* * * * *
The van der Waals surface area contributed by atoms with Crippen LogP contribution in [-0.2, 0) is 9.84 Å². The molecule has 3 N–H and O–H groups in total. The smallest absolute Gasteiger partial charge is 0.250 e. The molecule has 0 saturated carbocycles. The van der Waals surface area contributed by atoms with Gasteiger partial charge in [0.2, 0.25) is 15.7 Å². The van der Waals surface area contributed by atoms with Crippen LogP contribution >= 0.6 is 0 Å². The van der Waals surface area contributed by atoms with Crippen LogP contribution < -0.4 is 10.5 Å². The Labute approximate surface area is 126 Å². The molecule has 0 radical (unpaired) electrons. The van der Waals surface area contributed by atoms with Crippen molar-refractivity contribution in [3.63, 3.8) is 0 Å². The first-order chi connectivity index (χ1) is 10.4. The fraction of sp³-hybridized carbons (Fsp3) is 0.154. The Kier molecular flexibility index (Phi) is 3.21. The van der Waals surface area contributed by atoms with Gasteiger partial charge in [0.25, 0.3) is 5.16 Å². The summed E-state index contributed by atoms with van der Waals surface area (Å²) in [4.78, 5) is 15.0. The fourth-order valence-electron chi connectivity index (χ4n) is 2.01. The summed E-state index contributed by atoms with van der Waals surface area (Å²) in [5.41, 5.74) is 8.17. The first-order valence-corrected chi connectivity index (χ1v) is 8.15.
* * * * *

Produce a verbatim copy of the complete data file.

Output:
The van der Waals surface area contributed by atoms with Crippen LogP contribution in [-0.2, 0) is 9.84 Å². The molecule has 3 N–H and O–H groups in total. The smallest absolute Gasteiger partial charge is 0.250 e. The molecule has 0 saturated carbocycles. The van der Waals surface area contributed by atoms with Gasteiger partial charge in [0.2, 0.25) is 15.7 Å². The van der Waals surface area contributed by atoms with Crippen LogP contribution >= 0.6 is 0 Å². The van der Waals surface area contributed by atoms with Crippen LogP contribution < -0.4 is 10.5 Å². The Labute approximate surface area is 126 Å². The molecule has 0 radical (unpaired) electrons. The van der Waals surface area contributed by atoms with Crippen molar-refractivity contribution in [3.63, 3.8) is 0 Å². The first-order chi connectivity index (χ1) is 10.4. The fraction of sp³-hybridized carbons (Fsp3) is 0.154. The Kier molecular flexibility index (Phi) is 3.21. The van der Waals surface area contributed by atoms with Gasteiger partial charge in [0.25, 0.3) is 5.16 Å². The summed E-state index contributed by atoms with van der Waals surface area (Å²) in [4.78, 5) is 15.0. The fourth-order valence-electron chi connectivity index (χ4n) is 2.01. The summed E-state index contributed by atoms with van der Waals surface area (Å²) in [5.41, 5.74) is 8.17. The first-order valence-corrected chi connectivity index (χ1v) is 8.15.